The following paints are the best non-toxic options for painting cribs and other nursery furniture.
With cribs, the paint needs to be safe to be chewed on since babies can chew on crib parts. So for this area we need a Certified Toy Safe paint which has gone through ingestion simulation tests.
We also want the lowest offgassing options out there, either zero-VOC or we know that it will finish offgassing in a reasonable amount of time.
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Non-Toxic Paint for Wooden Cribs and Furniture
This first list is baby safe paints for painting raw wood furniture.
1. Milk Paint
Milk Paint is an exceptionally beautiful finish on raw wood. This is the application for which it works best. This all-natural paint is a safe option as it doesn’t offgas any VOCs even when wet since it’s only minerals, clay (in one brand), and casein.
It does need a sealer over top like hemp oil (which darkens the colors a little), or a synthetic clear coat (those are outlined here).
Only some colors are Toy Safe (by European regulation) so if this is being used on an object that kids could chew on (including cribs), be sure to use the Toy Safe colors. (I like to use the European Toy Safe standard EN-17 because it is more stringent than the American one).
The following colors by Old Fashioned Milk Paint are certified Toy Safe (EN-17): Scarlett (pure red), Marigold Yellow, Mustard, Pumpkin, Salem Red, Barn Red, Bayberry Green, Tavern Green, Lexington (dark green), and Pitch Black.
The Real Milk Paint brand contains no clay but it does contain Titanium Dioxide and iron oxides. The green colors contain Chromium (III) which might not leave it Toy Safe by European standards. (Their paints are not tested against European Toy Safe standards). They are certified Toy Safe in the US by ASTM F963-17 – Standard Consumer Safety Specification for Toy Safety.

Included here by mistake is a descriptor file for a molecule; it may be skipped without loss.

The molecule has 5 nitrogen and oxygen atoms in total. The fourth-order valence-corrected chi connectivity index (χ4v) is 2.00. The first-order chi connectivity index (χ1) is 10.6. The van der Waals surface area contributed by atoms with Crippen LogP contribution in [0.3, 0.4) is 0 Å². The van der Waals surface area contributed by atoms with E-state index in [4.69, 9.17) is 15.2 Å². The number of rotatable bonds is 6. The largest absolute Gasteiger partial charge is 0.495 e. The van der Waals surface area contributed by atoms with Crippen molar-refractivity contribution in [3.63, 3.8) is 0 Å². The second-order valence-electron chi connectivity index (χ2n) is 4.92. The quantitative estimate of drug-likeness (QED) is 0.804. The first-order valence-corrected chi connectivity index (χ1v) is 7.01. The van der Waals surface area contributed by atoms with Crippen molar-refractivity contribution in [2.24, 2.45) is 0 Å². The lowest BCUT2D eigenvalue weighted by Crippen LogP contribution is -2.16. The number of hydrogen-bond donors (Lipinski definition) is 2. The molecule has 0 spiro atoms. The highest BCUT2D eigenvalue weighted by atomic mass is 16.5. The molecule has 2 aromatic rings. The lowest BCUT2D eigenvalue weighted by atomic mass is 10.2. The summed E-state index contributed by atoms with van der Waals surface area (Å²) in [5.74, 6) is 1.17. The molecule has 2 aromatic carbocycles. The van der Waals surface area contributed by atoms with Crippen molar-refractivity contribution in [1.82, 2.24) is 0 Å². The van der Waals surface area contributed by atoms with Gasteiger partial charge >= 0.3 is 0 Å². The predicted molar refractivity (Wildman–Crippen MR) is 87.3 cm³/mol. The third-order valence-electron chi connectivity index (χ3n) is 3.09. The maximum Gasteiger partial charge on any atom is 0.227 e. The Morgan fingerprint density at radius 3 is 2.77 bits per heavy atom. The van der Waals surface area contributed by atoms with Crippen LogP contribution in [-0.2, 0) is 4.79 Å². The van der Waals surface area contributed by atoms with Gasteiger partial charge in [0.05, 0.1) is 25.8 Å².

If your crib is solid wood, Old Fashioned Milk Paint would be the top choice for paint.
Buy Old Fashioned Milk Paint on their website and on Amazon.
2. ECOS Paint Semi-Gloss or Gloss
ECOS Paint in Semi-Gloss or Gloss can be used on furniture and this is a zero-VOC option (zero-VOC at 11 days officially). The only downside is this is not quite as durable as oil-based paint or alkyd paint.
It is certified Toy Safe by European standards so it’s great for a crib and any other furniture pieces that aren’t super high wear surfaces (like a table). I would use the semi-gloss on cribs, cots, dressers and shelving.
They have a number of zero-VOC primers that can transition from raw wood and previously painted or factory painted surfaces.
Buy ECOS online here.
3. Linseed Oil Paint
Natural Linseed Oil Paint is durable enough for furniture. This all-natural paint is made with only linseed oil and natural pigments. There is no solvent here and all the odorants are natural. The finish is very flat.
You need to make sure your humidity and temperature are well within a normal range or this just won’t cure.
It would (probably) not be considered Toy Safe by European stands due to the manganese drier, so it would not be suitable for a crib that might get chewed on. For other types of furniture, including tables and desks, this is a great option since it’s all-natural and durable.
It can go over just about any existing finish.
Allback and Earth+Flax are two brands available in North America, you can purchase them through their websites.
4. Benjamin Moore Advance